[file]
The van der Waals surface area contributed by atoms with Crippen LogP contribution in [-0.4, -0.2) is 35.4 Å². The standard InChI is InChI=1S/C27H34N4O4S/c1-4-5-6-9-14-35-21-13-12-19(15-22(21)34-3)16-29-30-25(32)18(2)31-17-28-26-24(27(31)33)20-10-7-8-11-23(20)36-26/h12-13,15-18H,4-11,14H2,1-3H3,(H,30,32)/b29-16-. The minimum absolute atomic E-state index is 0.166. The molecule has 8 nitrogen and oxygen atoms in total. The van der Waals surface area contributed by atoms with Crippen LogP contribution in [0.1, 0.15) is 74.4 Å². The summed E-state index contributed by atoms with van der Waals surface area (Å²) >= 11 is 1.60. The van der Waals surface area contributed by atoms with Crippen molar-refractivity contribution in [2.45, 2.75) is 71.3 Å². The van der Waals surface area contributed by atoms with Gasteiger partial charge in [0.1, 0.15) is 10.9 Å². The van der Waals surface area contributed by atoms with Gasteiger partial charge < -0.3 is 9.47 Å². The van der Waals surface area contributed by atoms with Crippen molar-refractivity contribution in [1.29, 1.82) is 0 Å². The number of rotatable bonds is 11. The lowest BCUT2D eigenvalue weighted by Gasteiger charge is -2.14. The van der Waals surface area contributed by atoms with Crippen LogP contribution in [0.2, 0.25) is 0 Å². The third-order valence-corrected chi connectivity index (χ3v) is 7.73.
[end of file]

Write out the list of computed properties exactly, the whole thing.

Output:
The van der Waals surface area contributed by atoms with Crippen LogP contribution in [-0.4, -0.2) is 35.4 Å². The standard InChI is InChI=1S/C27H34N4O4S/c1-4-5-6-9-14-35-21-13-12-19(15-22(21)34-3)16-29-30-25(32)18(2)31-17-28-26-24(27(31)33)20-10-7-8-11-23(20)36-26/h12-13,15-18H,4-11,14H2,1-3H3,(H,30,32)/b29-16-. The minimum absolute atomic E-state index is 0.166. The molecule has 8 nitrogen and oxygen atoms in total. The van der Waals surface area contributed by atoms with Crippen LogP contribution in [0.1, 0.15) is 74.4 Å². The summed E-state index contributed by atoms with van der Waals surface area (Å²) >= 11 is 1.60. The van der Waals surface area contributed by atoms with Crippen molar-refractivity contribution in [2.45, 2.75) is 71.3 Å². The van der Waals surface area contributed by atoms with Gasteiger partial charge in [0.1, 0.15) is 10.9 Å². The van der Waals surface area contributed by atoms with Gasteiger partial charge < -0.3 is 9.47 Å². The van der Waals surface area contributed by atoms with Crippen molar-refractivity contribution in [1.29, 1.82) is 0 Å². The number of rotatable bonds is 11. The lowest BCUT2D eigenvalue weighted by Gasteiger charge is -2.14. The van der Waals surface area contributed by atoms with Crippen LogP contribution in [0.2, 0.25) is 0 Å². The third-order valence-corrected chi connectivity index (χ3v) is 7.73.